(Foxy Digitalis) Successful noise or drone music tends to fall into one of two categories – either it is polished and uniform enough in sound for the origins of what one is listening to to be obliterated; or it adopts a ramshackle, organic, and often highly accidental approach, resulting in moments of unpredictable brilliance – moments that are brilliant precisely for their unpredictability. Shelf Life’s latest, “Protection”, sits somewhere in the gap between. As improvisation it significantly leans towards the later category, and yet somehow lacks the dynamics that make the best improv groups, such as No-Neck Blues Band or Sunburned Hand of Man, so compulsively listenable. Instead “Protection” seems somehow suppressed or smothered; drones reach into infinity, but never take precedence. On top of this is the low creaking sound of machines buckling under immense pressure, and endless, numbing oscillations of rhythm. Taken as the particularly long whole that this CDR is, it’s difficult to know whether Shelf Life are simply showing restraint or having difficultly getting off the ground. Still there is something refreshing about this kind of improvisation – particularly when a group resists the temptation to lock into the all-too-familiar groove of transcendental boredom. Listening to it with a good pair of headphones certainly helps (something which for me accidentally transpired on a walk to the supermarket, but I’m glad it happened). The disc is most interesting when listened to as a series of indexical traces of an improvisation. This quartet’s lack of dynamism abets such an approach to listening, where the delicate approach allows one to pick up every scrape of a bow on an ambiguous stringed instrument, and each subtle tonal variation of the underlying drone. The constant stream of sound produced even gives “Protection” a degree of momentum, providing a stable focal point amongst otherwise fluctuating pieces. “Protection” unfortunately falls down in its lack of surprise. A curious stasis pervades the disc; sounds are layered on top of each other so consistently that for all the slowly ascending & descending drones, variations in rhythm, and sudden bursts of guitar, listening to “Protection” remains an almost entirely formless experience. - Tim Gentles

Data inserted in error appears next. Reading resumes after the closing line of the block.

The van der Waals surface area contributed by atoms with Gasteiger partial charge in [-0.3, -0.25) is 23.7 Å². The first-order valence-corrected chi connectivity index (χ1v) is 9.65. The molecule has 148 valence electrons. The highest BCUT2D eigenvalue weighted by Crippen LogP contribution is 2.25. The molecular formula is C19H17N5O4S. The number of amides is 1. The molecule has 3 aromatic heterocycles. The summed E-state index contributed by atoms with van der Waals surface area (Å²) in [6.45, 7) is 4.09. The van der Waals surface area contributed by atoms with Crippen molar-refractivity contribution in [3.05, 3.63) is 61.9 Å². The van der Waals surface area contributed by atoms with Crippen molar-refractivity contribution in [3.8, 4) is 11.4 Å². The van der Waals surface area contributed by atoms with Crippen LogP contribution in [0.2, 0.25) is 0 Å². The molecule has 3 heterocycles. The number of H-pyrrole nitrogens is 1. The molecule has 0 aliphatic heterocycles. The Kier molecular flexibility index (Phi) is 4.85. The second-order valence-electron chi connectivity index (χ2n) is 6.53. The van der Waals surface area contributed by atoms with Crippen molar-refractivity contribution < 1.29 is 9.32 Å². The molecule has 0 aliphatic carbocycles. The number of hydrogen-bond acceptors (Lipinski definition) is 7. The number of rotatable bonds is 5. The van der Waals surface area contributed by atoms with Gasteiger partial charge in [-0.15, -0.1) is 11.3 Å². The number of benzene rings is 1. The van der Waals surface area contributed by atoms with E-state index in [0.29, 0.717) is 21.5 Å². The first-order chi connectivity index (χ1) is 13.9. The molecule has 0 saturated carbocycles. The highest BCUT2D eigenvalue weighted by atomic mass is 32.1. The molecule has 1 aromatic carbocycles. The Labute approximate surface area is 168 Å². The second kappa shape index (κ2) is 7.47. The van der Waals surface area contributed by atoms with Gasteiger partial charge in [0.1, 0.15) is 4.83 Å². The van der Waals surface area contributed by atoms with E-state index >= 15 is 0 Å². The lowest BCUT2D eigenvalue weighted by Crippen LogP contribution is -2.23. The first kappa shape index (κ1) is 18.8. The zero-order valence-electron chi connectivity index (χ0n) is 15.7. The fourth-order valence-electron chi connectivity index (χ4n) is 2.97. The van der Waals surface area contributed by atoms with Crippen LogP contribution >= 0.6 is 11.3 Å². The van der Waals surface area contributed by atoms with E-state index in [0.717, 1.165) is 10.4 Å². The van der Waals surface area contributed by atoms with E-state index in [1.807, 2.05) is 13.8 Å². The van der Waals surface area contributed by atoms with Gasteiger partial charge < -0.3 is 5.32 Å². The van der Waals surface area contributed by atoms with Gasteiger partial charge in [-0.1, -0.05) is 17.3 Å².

(Aiding & Abetting) The latest collection of thought from Shelf Life, the project of Public Eyesore (etc.) honcho Bryan Day. This is a seriously paranoid album, allowing distortion and other electronic disturbances to function as the main source of melody. As usual, I'm impressed. Play this loud on Halloween and the kids will run screaming from your house. - Jon Worley